The chairlifts stopped spinning at Mount Watatic almost 30 years ago but the mountain is still there. The trails are a little grown in and you now have to ascend the mountain on your own power but the reward for this could be one of the best ski days of your life.
Mount Watatic was a small ski area, off Bennett Road in Ashby MA that operated from the 1930s to the 1980s according to the New England Lost Ski Areas Project. It had a handful of trails and 550 feet of elevation that was shut down thanks to intense completion from bigger ski areas nearby. The mountain has been a backcountry ski destination since then. That is why we headed there the morning after a foot of fresh snow had fallen in a winter that has made central Mass one of the snowiest places in the country.
My trip was to Ashby was slowed by the snowy roads but I just reminded myself that it would be worth it to enjoy the snow on the slopes. The parking area is off Bennett Road in Ashby, MA; it appears to be the beginning of what used to be the road that led to the mountain. Make sure to get there early because the parking area can only hold a few cars.
Once I parked I tried to get my gear together as fast as possible which was working great until I tried to put my ski boots on. For some reason my feet can never seem to fit into my ski boots when I try to take them into the backcountry; I have had to walk down Mount Cardigan and Mount Washington because of this. Thankfully my friends helped me out and I got my boots on today.
We clipped in and began to skin up the old access road toward the summit. This route is well packed but it is not the most direct way to the top.
The wind-chill was below zero but the mountain protected us from the wind so it was surprisingly warm on the ascent. Eventually we reached the top, took the skins off our skis, locked our bindings and prepared to descend.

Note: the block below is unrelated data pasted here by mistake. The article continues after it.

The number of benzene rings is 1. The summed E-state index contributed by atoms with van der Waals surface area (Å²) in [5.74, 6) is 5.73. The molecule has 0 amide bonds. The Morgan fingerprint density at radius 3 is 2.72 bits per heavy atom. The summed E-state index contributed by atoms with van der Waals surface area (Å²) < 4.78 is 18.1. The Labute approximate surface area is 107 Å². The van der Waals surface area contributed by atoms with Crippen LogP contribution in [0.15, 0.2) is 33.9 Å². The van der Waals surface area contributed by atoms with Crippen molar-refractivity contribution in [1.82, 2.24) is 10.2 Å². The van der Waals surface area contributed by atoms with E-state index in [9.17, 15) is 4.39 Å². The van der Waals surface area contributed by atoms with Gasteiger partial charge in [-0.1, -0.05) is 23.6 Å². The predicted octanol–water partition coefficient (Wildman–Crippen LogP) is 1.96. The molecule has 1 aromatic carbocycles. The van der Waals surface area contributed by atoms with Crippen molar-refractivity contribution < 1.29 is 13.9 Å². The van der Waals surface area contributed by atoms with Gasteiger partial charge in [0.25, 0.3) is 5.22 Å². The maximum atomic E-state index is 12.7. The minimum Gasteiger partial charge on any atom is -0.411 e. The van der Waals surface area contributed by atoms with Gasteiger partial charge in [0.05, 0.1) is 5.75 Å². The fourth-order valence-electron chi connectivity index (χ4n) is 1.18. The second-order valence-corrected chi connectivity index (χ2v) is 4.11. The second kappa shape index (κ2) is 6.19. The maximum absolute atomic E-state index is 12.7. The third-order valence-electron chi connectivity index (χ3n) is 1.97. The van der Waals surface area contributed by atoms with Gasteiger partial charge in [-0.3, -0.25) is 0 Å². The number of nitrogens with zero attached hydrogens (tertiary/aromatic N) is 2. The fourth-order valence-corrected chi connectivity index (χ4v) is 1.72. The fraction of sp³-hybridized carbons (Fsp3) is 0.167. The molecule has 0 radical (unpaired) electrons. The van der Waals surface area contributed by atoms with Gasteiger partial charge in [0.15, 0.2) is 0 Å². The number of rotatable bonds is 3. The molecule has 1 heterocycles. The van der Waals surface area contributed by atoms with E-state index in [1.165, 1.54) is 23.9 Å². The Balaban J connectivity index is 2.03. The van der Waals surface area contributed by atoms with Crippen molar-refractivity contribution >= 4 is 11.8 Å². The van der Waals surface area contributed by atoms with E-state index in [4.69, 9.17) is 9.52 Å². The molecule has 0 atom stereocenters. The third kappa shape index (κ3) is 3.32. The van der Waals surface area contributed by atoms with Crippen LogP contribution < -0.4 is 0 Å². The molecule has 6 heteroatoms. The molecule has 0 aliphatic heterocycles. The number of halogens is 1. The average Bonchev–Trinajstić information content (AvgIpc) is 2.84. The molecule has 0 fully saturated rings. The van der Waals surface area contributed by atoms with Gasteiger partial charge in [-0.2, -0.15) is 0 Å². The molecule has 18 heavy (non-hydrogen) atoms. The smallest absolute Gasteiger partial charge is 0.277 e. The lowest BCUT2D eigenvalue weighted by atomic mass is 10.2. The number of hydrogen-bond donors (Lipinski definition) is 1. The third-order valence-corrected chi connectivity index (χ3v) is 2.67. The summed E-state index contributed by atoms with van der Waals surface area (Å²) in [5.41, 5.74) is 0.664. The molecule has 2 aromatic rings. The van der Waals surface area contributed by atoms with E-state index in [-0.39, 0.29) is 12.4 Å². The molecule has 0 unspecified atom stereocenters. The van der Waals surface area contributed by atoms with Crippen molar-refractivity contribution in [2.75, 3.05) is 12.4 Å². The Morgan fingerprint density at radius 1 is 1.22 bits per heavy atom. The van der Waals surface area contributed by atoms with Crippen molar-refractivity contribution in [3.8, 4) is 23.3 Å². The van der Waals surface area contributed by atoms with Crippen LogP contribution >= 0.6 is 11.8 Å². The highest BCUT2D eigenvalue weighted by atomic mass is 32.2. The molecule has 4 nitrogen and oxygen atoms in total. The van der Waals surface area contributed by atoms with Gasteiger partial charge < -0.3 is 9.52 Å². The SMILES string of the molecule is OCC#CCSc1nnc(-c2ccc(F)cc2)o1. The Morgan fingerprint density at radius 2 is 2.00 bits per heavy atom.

We picked a narrow chute and picked our way through a grown in trail. The powder was up to our waists, which made it challenging to maintain speed or to get up from a fall. It felt more like skiing in Utah than in central Mass.
It was hard not to imagine the skiers who enjoyed these slopes when the mountain was still open for 50 years. How many people learned to ski here or who called it their home mountain? Today there is barely a trace of that as the mountain is slowly reclaiming its slopes. We finished our first descent with a run through a narrow opening between pine trees that led to the old parking area.
My quads were burning from skiing through so much powder but we put the skins back on and made one more ascent of the mountain. This time we took a much more direct route that had us back at the summit in minutes. I opened it up a little more this time and paid for it with several plunges into the powder. Before long I found myself at the bottom of the mountain and back at the car.
We ended up only getting 2 runs, with 1,588 feet of descent, which is a fraction of what we could have gotten at a lift served resort. However, the sense of adventure, fresh powder and the earned turns made it one of my favorite ski days of all time.